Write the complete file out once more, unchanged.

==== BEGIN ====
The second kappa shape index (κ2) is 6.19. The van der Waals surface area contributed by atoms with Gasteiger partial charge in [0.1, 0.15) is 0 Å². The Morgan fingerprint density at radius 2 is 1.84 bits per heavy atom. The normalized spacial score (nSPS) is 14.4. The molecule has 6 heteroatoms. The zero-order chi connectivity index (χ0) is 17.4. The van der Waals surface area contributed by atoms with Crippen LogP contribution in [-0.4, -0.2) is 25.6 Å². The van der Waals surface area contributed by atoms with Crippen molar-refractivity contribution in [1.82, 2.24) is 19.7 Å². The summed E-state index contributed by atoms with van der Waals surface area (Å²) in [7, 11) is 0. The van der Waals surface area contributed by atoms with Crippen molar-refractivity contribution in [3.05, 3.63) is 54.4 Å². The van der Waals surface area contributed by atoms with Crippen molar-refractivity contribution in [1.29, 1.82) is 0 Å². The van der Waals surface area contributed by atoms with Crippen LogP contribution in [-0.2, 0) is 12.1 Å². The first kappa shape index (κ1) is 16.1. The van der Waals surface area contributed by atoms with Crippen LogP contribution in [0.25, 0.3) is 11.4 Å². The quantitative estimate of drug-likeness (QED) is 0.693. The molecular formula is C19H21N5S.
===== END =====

The second kappa shape index (κ2) is 6.19. The van der Waals surface area contributed by atoms with Gasteiger partial charge in [0.1, 0.15) is 0 Å². The Morgan fingerprint density at radius 2 is 1.84 bits per heavy atom. The normalized spacial score (nSPS) is 14.4. The molecule has 6 heteroatoms. The zero-order chi connectivity index (χ0) is 17.4. The van der Waals surface area contributed by atoms with Crippen LogP contribution in [-0.4, -0.2) is 25.6 Å². The van der Waals surface area contributed by atoms with Crippen molar-refractivity contribution in [1.82, 2.24) is 19.7 Å². The summed E-state index contributed by atoms with van der Waals surface area (Å²) in [7, 11) is 0. The van der Waals surface area contributed by atoms with Crippen molar-refractivity contribution in [3.05, 3.63) is 54.4 Å². The van der Waals surface area contributed by atoms with Crippen molar-refractivity contribution in [1.29, 1.82) is 0 Å². The van der Waals surface area contributed by atoms with Crippen LogP contribution in [-0.2, 0) is 12.1 Å². The first kappa shape index (κ1) is 16.1. The van der Waals surface area contributed by atoms with Crippen LogP contribution in [0.25, 0.3) is 11.4 Å². The quantitative estimate of drug-likeness (QED) is 0.693. The molecular formula is C19H21N5S.